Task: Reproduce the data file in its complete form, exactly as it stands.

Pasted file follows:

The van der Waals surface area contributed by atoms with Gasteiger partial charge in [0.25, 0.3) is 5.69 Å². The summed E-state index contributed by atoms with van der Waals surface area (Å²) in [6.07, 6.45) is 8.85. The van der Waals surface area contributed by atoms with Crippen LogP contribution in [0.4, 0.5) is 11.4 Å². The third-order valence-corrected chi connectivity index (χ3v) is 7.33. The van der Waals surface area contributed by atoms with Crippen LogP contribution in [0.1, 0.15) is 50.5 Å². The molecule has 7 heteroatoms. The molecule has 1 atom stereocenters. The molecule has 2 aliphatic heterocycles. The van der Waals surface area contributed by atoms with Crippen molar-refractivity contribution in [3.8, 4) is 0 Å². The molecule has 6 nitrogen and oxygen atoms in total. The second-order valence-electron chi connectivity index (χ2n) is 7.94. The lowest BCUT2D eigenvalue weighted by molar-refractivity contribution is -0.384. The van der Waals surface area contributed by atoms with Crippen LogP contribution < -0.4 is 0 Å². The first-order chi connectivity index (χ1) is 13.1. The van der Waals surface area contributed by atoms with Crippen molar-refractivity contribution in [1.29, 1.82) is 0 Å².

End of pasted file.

The van der Waals surface area contributed by atoms with Gasteiger partial charge in [0.25, 0.3) is 5.69 Å². The summed E-state index contributed by atoms with van der Waals surface area (Å²) in [6.07, 6.45) is 8.85. The van der Waals surface area contributed by atoms with Crippen LogP contribution in [0.4, 0.5) is 11.4 Å². The third-order valence-corrected chi connectivity index (χ3v) is 7.33. The van der Waals surface area contributed by atoms with Crippen LogP contribution in [0.1, 0.15) is 50.5 Å². The molecule has 7 heteroatoms. The molecule has 1 atom stereocenters. The molecule has 2 aliphatic heterocycles. The van der Waals surface area contributed by atoms with Crippen molar-refractivity contribution in [3.8, 4) is 0 Å². The molecule has 6 nitrogen and oxygen atoms in total. The second-order valence-electron chi connectivity index (χ2n) is 7.94. The lowest BCUT2D eigenvalue weighted by molar-refractivity contribution is -0.384. The van der Waals surface area contributed by atoms with Crippen LogP contribution < -0.4 is 0 Å². The first-order chi connectivity index (χ1) is 13.1. The van der Waals surface area contributed by atoms with Crippen molar-refractivity contribution in [1.29, 1.82) is 0 Å².